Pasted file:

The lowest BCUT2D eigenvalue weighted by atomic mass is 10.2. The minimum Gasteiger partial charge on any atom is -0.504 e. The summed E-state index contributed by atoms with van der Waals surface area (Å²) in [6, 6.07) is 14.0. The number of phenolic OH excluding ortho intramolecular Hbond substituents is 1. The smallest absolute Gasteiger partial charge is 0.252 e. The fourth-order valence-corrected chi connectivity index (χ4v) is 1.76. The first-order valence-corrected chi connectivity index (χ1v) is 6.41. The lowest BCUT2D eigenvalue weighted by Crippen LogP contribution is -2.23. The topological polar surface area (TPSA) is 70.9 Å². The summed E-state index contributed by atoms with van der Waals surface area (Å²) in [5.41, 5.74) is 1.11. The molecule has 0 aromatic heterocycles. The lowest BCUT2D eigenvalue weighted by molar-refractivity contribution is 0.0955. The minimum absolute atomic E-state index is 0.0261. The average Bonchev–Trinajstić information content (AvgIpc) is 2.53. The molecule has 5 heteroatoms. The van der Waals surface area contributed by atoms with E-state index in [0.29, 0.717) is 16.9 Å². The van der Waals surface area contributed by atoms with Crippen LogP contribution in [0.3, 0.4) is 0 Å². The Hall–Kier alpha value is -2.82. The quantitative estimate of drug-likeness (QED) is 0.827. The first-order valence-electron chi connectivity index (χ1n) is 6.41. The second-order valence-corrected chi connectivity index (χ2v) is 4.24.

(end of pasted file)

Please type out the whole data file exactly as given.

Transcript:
The lowest BCUT2D eigenvalue weighted by atomic mass is 10.2. The minimum Gasteiger partial charge on any atom is -0.504 e. The summed E-state index contributed by atoms with van der Waals surface area (Å²) in [6, 6.07) is 14.0. The number of phenolic OH excluding ortho intramolecular Hbond substituents is 1. The smallest absolute Gasteiger partial charge is 0.252 e. The fourth-order valence-corrected chi connectivity index (χ4v) is 1.76. The first-order valence-corrected chi connectivity index (χ1v) is 6.41. The lowest BCUT2D eigenvalue weighted by Crippen LogP contribution is -2.23. The topological polar surface area (TPSA) is 70.9 Å². The summed E-state index contributed by atoms with van der Waals surface area (Å²) in [5.41, 5.74) is 1.11. The molecule has 0 aromatic heterocycles. The lowest BCUT2D eigenvalue weighted by molar-refractivity contribution is 0.0955. The minimum absolute atomic E-state index is 0.0261. The average Bonchev–Trinajstić information content (AvgIpc) is 2.53. The molecule has 5 heteroatoms. The van der Waals surface area contributed by atoms with E-state index in [0.29, 0.717) is 16.9 Å². The van der Waals surface area contributed by atoms with Crippen LogP contribution in [0.3, 0.4) is 0 Å². The Hall–Kier alpha value is -2.82. The quantitative estimate of drug-likeness (QED) is 0.827. The first-order valence-electron chi connectivity index (χ1n) is 6.41. The second-order valence-corrected chi connectivity index (χ2v) is 4.24.